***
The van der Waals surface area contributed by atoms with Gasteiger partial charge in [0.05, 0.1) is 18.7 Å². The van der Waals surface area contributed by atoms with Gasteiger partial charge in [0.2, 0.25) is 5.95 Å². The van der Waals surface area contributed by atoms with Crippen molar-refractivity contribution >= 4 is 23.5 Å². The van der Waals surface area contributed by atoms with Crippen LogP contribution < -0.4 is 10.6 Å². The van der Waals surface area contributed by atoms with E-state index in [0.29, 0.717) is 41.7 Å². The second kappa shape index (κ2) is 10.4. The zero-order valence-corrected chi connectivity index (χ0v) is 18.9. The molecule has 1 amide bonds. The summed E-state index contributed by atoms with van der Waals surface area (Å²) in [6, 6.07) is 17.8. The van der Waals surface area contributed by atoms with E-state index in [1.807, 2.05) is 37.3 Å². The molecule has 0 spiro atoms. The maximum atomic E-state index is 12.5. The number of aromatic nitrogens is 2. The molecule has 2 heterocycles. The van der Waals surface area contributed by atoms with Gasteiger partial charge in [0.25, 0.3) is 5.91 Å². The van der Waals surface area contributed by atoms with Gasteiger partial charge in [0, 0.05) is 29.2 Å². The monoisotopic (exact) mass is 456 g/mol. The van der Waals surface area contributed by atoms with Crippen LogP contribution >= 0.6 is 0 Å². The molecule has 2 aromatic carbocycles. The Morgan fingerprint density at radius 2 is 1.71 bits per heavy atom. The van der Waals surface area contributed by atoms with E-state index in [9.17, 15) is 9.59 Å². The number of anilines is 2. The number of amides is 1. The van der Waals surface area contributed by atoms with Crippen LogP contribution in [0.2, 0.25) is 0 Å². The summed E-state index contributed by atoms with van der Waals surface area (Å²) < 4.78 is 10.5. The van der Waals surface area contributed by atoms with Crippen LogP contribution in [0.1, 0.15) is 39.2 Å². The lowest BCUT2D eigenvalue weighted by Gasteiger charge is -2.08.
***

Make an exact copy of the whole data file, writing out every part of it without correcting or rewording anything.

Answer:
The van der Waals surface area contributed by atoms with Gasteiger partial charge in [0.05, 0.1) is 18.7 Å². The van der Waals surface area contributed by atoms with Gasteiger partial charge in [0.2, 0.25) is 5.95 Å². The van der Waals surface area contributed by atoms with Crippen molar-refractivity contribution >= 4 is 23.5 Å². The van der Waals surface area contributed by atoms with Crippen LogP contribution < -0.4 is 10.6 Å². The van der Waals surface area contributed by atoms with E-state index in [0.29, 0.717) is 41.7 Å². The second kappa shape index (κ2) is 10.4. The zero-order valence-corrected chi connectivity index (χ0v) is 18.9. The molecule has 1 amide bonds. The summed E-state index contributed by atoms with van der Waals surface area (Å²) in [6, 6.07) is 17.8. The van der Waals surface area contributed by atoms with E-state index in [1.807, 2.05) is 37.3 Å². The molecule has 0 spiro atoms. The maximum atomic E-state index is 12.5. The number of aromatic nitrogens is 2. The molecule has 2 heterocycles. The van der Waals surface area contributed by atoms with Gasteiger partial charge in [0.25, 0.3) is 5.91 Å². The van der Waals surface area contributed by atoms with Gasteiger partial charge in [0, 0.05) is 29.2 Å². The monoisotopic (exact) mass is 456 g/mol. The van der Waals surface area contributed by atoms with Crippen LogP contribution >= 0.6 is 0 Å². The molecule has 2 aromatic carbocycles. The Morgan fingerprint density at radius 2 is 1.71 bits per heavy atom. The van der Waals surface area contributed by atoms with E-state index in [9.17, 15) is 9.59 Å². The number of anilines is 2. The number of amides is 1. The van der Waals surface area contributed by atoms with Crippen LogP contribution in [0.2, 0.25) is 0 Å². The summed E-state index contributed by atoms with van der Waals surface area (Å²) < 4.78 is 10.5. The van der Waals surface area contributed by atoms with Crippen LogP contribution in [0.1, 0.15) is 39.2 Å². The lowest BCUT2D eigenvalue weighted by Gasteiger charge is -2.08.